Kitty KCMO wrote:A screech owl (Western Screech Owl- Megascops kennicoti) unexpectedly begins calling from somewhere near the nest. In the background, the pair of great horned owls continue calling to each other. And the frogs continue their lullaby.
NB: This could also be a barn owl calling, as they also make a screeching sound. The Screech Owl usually has a rather nice little song, but it can indeed screech & give you the shivers when it does so.
We have pipped eggs! There will be little goslings appearing over the next hours. The goslings in the eggs are squeaking & talking to Mother Goose, who turns her head this way & that to hear them sometimes.
The eggs are pipped! There will be little goslings in the nest in the next hours. Though it is very windy into the microphone at times, they can be heard squeaking & talking to Mother Goose as she sits over the eggs, waiting.
Mother Goose checks under herself to see if help is needed yet. A gosling sounds louder with Mother off the egg. It is very windy & hard to hear at times, but when the wind dies down You can hear the faint squeaks of the goslings.
My first glimpse of the goslings. Can clearly see empty eggshells & babies' heads under Mother Goose when she stands up to move around. Also note the starlings going in & out of their nest cavity in the tree trunk.
They are so cute! Here are more photos I took yesterday. I was so tired after waking at 3:00 am that I just couldn't do everything I wanted because I had to go to bed & sleep last night. But the babies did indeed jump from the nest (about 35 ft high or 10.6 meters) this morning, about 7:30 am PST. I'll share lots of pictures & I have more video than I know what to do with. The videos I will go through & try to edit down to the best parts. This will take a while.
A view of the nest tree & the surrounding area. The goslings must jump down from the nest platform 35 feet (10.6 m) up in the tree, come through the tall grass at the base of the tree, cross the road, & make it to the pond before the local barn owl (which has been harassing Mother Goose nearly every night), hawks, coyotes, or any other predator spots them. And the great blue heron that wades in the pond daily could also be a danger to them, so they will be guarded jealously by the parent geese.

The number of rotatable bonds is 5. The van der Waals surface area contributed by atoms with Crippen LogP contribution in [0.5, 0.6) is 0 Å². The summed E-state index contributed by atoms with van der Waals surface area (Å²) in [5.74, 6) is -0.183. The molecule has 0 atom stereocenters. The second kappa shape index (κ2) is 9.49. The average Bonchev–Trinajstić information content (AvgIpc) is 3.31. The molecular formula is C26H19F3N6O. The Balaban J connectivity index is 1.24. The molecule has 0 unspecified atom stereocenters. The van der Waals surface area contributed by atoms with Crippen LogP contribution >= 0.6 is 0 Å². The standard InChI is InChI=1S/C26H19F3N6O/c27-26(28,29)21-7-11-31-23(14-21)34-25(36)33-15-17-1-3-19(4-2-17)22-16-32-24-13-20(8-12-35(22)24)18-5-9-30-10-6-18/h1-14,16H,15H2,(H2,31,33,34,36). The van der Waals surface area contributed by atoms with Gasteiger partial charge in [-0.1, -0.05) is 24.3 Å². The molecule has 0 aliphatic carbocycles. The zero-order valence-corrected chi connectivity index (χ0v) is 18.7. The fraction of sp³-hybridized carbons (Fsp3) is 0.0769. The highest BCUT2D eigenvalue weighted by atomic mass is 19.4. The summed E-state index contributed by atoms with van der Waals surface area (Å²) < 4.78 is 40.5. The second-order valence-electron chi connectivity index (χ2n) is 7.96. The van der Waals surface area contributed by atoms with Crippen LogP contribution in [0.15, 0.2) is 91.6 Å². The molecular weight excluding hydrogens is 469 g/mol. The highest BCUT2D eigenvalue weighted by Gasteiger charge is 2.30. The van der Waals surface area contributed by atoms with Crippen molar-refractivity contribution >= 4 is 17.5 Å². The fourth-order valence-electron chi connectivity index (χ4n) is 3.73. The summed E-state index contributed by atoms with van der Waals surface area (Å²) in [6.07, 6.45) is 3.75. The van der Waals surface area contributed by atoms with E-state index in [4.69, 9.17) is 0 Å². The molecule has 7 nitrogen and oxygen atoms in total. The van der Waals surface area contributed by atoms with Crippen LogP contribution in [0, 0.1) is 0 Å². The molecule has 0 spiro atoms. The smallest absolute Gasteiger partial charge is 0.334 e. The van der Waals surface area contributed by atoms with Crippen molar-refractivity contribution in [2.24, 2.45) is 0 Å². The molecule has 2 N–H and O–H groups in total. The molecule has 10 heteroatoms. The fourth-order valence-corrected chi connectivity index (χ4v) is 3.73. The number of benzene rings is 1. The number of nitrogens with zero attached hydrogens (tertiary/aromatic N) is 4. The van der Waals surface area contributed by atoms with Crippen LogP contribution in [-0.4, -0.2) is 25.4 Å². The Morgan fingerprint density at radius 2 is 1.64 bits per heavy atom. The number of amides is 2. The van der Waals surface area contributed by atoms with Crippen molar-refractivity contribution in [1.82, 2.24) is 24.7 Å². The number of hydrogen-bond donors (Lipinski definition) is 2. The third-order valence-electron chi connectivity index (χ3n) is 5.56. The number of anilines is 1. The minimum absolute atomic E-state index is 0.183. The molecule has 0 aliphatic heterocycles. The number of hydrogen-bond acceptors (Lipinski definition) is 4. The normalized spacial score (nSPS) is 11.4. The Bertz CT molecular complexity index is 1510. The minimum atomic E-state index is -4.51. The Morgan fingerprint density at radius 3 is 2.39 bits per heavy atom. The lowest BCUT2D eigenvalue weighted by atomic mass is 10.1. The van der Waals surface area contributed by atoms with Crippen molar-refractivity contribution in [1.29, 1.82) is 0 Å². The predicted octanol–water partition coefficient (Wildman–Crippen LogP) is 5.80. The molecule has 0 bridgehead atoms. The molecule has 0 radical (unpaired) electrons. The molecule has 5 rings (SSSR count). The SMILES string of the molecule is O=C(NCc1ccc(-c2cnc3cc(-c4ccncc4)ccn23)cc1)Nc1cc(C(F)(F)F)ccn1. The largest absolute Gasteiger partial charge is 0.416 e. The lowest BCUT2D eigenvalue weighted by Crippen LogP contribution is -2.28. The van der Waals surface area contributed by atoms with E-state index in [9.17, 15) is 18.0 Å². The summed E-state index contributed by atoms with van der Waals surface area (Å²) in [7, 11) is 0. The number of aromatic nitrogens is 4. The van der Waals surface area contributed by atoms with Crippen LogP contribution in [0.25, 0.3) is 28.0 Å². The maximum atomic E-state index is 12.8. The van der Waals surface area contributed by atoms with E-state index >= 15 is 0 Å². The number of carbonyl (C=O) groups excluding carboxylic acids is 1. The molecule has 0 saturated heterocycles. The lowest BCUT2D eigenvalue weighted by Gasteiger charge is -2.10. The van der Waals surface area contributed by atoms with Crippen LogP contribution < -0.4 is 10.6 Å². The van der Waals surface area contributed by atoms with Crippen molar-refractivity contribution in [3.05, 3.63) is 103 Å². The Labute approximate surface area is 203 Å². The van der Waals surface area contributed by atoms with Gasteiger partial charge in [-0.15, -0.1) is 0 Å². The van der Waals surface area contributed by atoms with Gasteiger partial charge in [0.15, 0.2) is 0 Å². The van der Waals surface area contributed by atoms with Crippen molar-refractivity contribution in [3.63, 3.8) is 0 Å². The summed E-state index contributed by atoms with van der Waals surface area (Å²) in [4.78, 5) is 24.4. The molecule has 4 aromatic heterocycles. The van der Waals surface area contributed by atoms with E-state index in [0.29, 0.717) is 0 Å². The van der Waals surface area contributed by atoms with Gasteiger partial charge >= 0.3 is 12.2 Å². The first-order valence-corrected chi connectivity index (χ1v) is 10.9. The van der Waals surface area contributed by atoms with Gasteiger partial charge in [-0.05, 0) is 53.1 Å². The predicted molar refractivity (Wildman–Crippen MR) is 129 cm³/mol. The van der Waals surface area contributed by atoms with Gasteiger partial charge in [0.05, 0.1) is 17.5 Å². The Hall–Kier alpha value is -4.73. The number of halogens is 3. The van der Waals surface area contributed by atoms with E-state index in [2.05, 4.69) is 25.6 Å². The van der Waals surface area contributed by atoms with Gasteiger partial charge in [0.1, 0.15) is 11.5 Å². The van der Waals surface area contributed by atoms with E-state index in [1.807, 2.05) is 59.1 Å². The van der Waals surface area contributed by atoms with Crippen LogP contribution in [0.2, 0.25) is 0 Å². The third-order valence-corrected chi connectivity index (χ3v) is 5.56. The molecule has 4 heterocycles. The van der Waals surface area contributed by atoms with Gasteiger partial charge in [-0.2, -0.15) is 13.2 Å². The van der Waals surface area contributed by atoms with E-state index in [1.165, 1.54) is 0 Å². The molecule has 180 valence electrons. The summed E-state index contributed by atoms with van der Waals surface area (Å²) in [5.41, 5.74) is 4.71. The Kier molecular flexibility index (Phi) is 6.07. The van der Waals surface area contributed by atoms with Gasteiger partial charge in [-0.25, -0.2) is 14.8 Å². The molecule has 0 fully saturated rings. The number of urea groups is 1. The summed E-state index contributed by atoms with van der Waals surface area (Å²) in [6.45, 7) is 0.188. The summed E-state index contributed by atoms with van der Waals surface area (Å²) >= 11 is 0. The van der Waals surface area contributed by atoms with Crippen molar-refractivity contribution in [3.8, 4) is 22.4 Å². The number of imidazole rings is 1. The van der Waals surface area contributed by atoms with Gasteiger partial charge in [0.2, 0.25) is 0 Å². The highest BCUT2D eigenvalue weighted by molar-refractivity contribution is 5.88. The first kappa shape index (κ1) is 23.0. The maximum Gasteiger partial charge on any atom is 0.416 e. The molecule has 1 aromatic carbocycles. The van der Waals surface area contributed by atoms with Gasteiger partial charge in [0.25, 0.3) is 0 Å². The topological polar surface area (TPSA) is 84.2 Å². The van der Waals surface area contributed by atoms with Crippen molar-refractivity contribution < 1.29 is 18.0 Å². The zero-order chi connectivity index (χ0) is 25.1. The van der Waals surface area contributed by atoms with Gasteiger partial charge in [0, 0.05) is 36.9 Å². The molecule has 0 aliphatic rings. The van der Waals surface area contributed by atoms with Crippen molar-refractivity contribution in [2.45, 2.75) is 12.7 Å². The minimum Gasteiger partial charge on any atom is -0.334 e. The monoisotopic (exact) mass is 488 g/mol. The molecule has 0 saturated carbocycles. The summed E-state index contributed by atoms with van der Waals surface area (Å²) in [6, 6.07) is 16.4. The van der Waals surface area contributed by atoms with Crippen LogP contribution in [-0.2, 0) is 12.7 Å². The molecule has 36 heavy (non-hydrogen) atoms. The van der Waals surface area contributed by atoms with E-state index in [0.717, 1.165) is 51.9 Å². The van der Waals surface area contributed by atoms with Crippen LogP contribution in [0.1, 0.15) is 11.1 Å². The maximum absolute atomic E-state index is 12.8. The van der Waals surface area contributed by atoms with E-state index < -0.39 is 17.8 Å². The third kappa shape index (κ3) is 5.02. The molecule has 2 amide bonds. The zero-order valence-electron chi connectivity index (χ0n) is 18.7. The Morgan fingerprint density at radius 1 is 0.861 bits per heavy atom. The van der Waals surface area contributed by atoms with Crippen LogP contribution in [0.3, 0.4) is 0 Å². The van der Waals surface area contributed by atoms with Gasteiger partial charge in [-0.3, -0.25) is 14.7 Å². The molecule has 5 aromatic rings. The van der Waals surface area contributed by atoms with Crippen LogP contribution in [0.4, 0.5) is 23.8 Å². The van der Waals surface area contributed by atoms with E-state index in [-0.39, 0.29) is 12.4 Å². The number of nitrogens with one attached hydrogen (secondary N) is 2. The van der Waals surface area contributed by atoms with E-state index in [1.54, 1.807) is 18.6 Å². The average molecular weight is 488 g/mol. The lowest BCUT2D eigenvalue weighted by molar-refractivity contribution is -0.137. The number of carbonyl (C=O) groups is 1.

Thanks to Y-tube member 989razzle for the following video. The description provided is also his:
Eaglecrest Male Goose Visits Goslings 4-7-12 7:07am PDT
The male Canada goose lands to visit the female. 30 minutes later Mom leads the goslings over the nest edge & to the pond with Dad. This Canada goose laid her eggs in a nest abandoned by red-tailed hawks. The eggs hatched on the morning of 4-6-12
Thanks to Y-tube member priscillash1 for the following video of Mother Goose taking her babies to the ground. The description provided is also hers.
Eaglecrest Nest,baby goslings jump to follow mama to pond,7/4/2012
Saturday 7:27am nest time,mama is getting ready to take her baby goslings to the pond this is just amazing to watch,thank you everyone for making this possible to watch.
Raptor Resource Project&RamblingRaptor
Now we will see family life at the pond. The goslings are well-equipped already for life on the ground, able to walk & run, knowing instinctively how to eat, also how to swim. Dad watches over the family, ready to warn away intruders & to fight them if necessary, while Mother Goose enjoys swimming, drinking water, & bathing after her long duties.
The family enjoys the pond. Meanwhile, back at the nest tree, the starling begins to sing a wonderful song. It starts out with an imitaion of a red-tailed hawk, & it includes baaa-ing like a sheep, also barking like a coyote. Starlings are great mimics! The video cuts back to find the starling, who is very happy, as now it can raid the goose nest for twigs for its own nest in the tree cavity. Besides, now there are eggshells, a good source of calcium.
The goslings follow Mother Goose across the pond. Dad takes up rear guard position. A lovely white egret is on the shore on that side. At the nest tree near the microphone, a woodpecker is loudly hammering on the tree.